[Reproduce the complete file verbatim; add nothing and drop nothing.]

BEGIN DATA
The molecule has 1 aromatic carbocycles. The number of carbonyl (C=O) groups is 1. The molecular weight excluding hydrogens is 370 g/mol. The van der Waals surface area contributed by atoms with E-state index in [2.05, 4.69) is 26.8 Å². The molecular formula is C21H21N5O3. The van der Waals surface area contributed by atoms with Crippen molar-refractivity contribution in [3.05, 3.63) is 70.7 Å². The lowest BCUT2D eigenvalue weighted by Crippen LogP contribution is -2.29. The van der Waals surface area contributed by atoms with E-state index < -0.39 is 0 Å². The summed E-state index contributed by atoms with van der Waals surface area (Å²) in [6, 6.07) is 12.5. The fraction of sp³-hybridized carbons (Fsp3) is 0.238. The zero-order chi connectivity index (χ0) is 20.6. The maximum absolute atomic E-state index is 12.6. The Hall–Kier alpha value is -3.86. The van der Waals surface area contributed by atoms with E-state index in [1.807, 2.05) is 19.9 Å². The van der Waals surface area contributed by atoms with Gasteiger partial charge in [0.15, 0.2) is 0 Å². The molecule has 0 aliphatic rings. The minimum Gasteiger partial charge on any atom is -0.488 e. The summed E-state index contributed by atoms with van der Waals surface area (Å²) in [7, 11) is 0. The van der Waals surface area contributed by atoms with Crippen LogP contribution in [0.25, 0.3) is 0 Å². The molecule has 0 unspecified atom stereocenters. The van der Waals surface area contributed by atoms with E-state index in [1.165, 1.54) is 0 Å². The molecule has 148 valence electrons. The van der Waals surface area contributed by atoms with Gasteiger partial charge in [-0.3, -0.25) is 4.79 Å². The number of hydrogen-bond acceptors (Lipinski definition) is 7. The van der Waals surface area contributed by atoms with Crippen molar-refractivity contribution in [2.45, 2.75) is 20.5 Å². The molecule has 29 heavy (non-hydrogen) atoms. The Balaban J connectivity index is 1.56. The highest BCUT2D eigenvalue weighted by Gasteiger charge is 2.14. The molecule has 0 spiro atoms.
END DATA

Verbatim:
The molecule has 1 aromatic carbocycles. The number of carbonyl (C=O) groups is 1. The molecular weight excluding hydrogens is 370 g/mol. The van der Waals surface area contributed by atoms with E-state index in [2.05, 4.69) is 26.8 Å². The molecular formula is C21H21N5O3. The van der Waals surface area contributed by atoms with Crippen molar-refractivity contribution in [3.05, 3.63) is 70.7 Å². The lowest BCUT2D eigenvalue weighted by Crippen LogP contribution is -2.29. The van der Waals surface area contributed by atoms with E-state index < -0.39 is 0 Å². The summed E-state index contributed by atoms with van der Waals surface area (Å²) in [6, 6.07) is 12.5. The fraction of sp³-hybridized carbons (Fsp3) is 0.238. The zero-order chi connectivity index (χ0) is 20.6. The maximum absolute atomic E-state index is 12.6. The Hall–Kier alpha value is -3.86. The van der Waals surface area contributed by atoms with E-state index in [1.807, 2.05) is 19.9 Å². The van der Waals surface area contributed by atoms with Gasteiger partial charge in [0.15, 0.2) is 0 Å². The molecule has 0 aliphatic rings. The minimum Gasteiger partial charge on any atom is -0.488 e. The summed E-state index contributed by atoms with van der Waals surface area (Å²) in [7, 11) is 0. The van der Waals surface area contributed by atoms with Crippen LogP contribution in [0.25, 0.3) is 0 Å². The molecule has 0 unspecified atom stereocenters. The van der Waals surface area contributed by atoms with E-state index in [1.165, 1.54) is 0 Å². The molecule has 148 valence electrons. The van der Waals surface area contributed by atoms with Gasteiger partial charge in [-0.3, -0.25) is 4.79 Å². The number of hydrogen-bond acceptors (Lipinski definition) is 7. The van der Waals surface area contributed by atoms with Crippen molar-refractivity contribution in [2.45, 2.75) is 20.5 Å². The molecule has 29 heavy (non-hydrogen) atoms. The Balaban J connectivity index is 1.56. The highest BCUT2D eigenvalue weighted by Gasteiger charge is 2.14. The molecule has 0 spiro atoms.